Description: Scientists learn more about how immune system cells navigate through the human body on their way to fight disease. Credit: Daniel Irimia of Massachusetts General Hospital, and Monica Skoge and Albert Bae of the University of California, San Diego.
Description: As part of its commitment to encouraging future generations of scientists, NIGMS hosted an interactive web chat about the cell and careers in research for middle and high school students. https://publications.nigms.nih.gov/cellday2016/ Credit: NIGMS
Description: Northwestern University's Thomas O’Halloran studies the roles of metals in the body with a focus on how zinc regulates oocyte (egg cell) maturation and fertilization. His work could help us better understand infertility, cancer and certain bacterial infections. Credit: NIGMS
Description: Laura Kiessling describes the carbohydrate coat that covers the cells of all creatures on Earth, how cells use these coats to recognize one another, and how scientists can exploit this information to design new antimicrobials and new treatments for disease. Credit: NIGMS
Description: Time-lapse video of sigma B protein in bacterial cells reacting to stress. Appeared in Biomedical Beat—December 15, 2011 [https://publications.nigms.nih.gov/biobeat/11-12-15/#1]. Credit: Michael Elowitz Lab, California Institute of Technology.
Description: Scientists used cryo-electron microscopy to determine the structure of a dengue virus at a 3.5-Angstrom resolution. This animation reveals how the membrane proteins undergo major structural changes as the virus matures and infects a host. Appeared in Biomedical Beat—February 2, 2016 [https://biobeat.nigms.nih.gov/2016/02/cryo-electron-microscopy-reveals-molecules-in-ever-greater-detail/]. Credit: Hong Zhou, University of California, Los Angeles.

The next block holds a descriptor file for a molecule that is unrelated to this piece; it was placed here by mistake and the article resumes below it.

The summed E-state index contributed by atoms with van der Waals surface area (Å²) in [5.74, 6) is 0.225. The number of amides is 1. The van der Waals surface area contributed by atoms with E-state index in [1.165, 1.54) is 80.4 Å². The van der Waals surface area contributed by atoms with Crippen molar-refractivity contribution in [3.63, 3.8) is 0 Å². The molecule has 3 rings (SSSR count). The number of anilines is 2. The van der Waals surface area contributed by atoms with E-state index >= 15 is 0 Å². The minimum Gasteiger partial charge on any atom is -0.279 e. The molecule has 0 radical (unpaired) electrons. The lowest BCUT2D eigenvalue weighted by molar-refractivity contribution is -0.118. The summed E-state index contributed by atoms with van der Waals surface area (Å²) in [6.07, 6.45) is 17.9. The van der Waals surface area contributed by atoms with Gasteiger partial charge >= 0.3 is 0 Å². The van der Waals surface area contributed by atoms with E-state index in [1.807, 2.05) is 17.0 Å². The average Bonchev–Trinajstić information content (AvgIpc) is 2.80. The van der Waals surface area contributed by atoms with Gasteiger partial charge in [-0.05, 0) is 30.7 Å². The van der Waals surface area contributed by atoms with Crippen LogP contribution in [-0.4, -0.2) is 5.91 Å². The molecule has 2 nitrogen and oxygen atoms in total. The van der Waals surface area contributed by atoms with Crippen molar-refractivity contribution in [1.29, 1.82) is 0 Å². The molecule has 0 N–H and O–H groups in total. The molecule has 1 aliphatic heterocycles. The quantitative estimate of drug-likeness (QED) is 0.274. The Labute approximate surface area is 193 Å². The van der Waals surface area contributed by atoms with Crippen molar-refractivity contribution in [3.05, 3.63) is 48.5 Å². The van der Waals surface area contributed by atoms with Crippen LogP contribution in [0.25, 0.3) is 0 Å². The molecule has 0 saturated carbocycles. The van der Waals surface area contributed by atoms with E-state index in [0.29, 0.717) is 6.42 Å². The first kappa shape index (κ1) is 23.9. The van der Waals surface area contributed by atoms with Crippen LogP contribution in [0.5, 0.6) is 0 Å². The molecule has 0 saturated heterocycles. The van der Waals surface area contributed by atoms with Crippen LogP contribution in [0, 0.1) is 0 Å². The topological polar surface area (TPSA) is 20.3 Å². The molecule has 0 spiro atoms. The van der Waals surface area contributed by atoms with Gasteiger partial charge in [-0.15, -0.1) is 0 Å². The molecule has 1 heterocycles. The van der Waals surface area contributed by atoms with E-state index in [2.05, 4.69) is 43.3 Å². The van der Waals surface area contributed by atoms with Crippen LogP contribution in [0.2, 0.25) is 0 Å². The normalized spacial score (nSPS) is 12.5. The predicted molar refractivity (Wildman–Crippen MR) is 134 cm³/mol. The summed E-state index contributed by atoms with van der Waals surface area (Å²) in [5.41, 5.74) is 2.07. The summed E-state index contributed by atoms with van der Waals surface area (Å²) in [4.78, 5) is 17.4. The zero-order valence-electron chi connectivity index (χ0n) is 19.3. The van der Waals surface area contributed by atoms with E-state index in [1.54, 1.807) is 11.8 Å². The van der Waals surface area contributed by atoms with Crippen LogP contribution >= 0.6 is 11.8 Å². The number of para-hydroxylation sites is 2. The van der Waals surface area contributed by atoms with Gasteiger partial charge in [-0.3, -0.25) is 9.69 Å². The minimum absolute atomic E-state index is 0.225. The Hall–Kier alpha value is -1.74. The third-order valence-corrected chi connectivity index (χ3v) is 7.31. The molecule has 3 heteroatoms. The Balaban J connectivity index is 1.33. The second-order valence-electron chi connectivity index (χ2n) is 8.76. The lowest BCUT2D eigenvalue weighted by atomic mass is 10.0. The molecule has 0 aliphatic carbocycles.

Description: This animation shows the effect of exposure to hypochlorous acid, which is found in certain types of immune cells, on bacterial proteins. The proteins unfold and stick to one another, leading to cell death. Appeared in Biomedical Beat—April 3, 2014 [https://biobeat.nigms.nih.gov/2014/04/bleach-vs-bacteria/]. Credit: American Chemistry Council. Full video at https://www.youtube.com/watch?v=TXyumLH_xAU.
Description: Sponsored by NIGMS, the Annual Biomedical Research Conference for Minority Students marked its 10th anniversary in 2010. A former NIGMS program director and students share their meeting experiences. Credit: NIGMS.
Description: Researchers created an apparatus to study quorum sensing, a communication system that allows some bacteria to cause dangerous infections. The bacteria multiply and begin quorum sensing (yellow). Appeared in Biomedical Beat—May 13, 2016 [https://biobeat.nigms.nih.gov/2016/05/cool-video-watching-bacteria-turn-virulent/]. Credit: Minyoung Kevin Kim and Bonnie Bassler, Princeton University.
Description: NIGMS grantee Dr. Scott Poethig, a plant biologist at the University of Pennsylvania, describes how he uses the history, culture and politics of food to excite others about science. Appeared in Biomedical Beat—September 29, 2014 [https://biobeat.nigms.nih.gov/2014/09/meet-scott-poethig/]. Credit: NIGMS.
Description: This animation shows the atoms that make up fibrinogen, a protein that helps form the flexible fibers that make up blood clots. Available on Computing Life [https://publications.nigms.nih.gov/computinglife/extras/bloodclot.html] online. Credit: Eric Lee, University of Illinois at Urbana-Champaign.
Description: Combining experiments with computer models, scientists simulate how calcium and calcium-regulating molecules move in 3-D inside a cell. Available on Computing Life [https://publications.nigms.nih.gov/computinglife/cells_circuits.htm]. Credit: Bridget Wilson, University of New Mexico.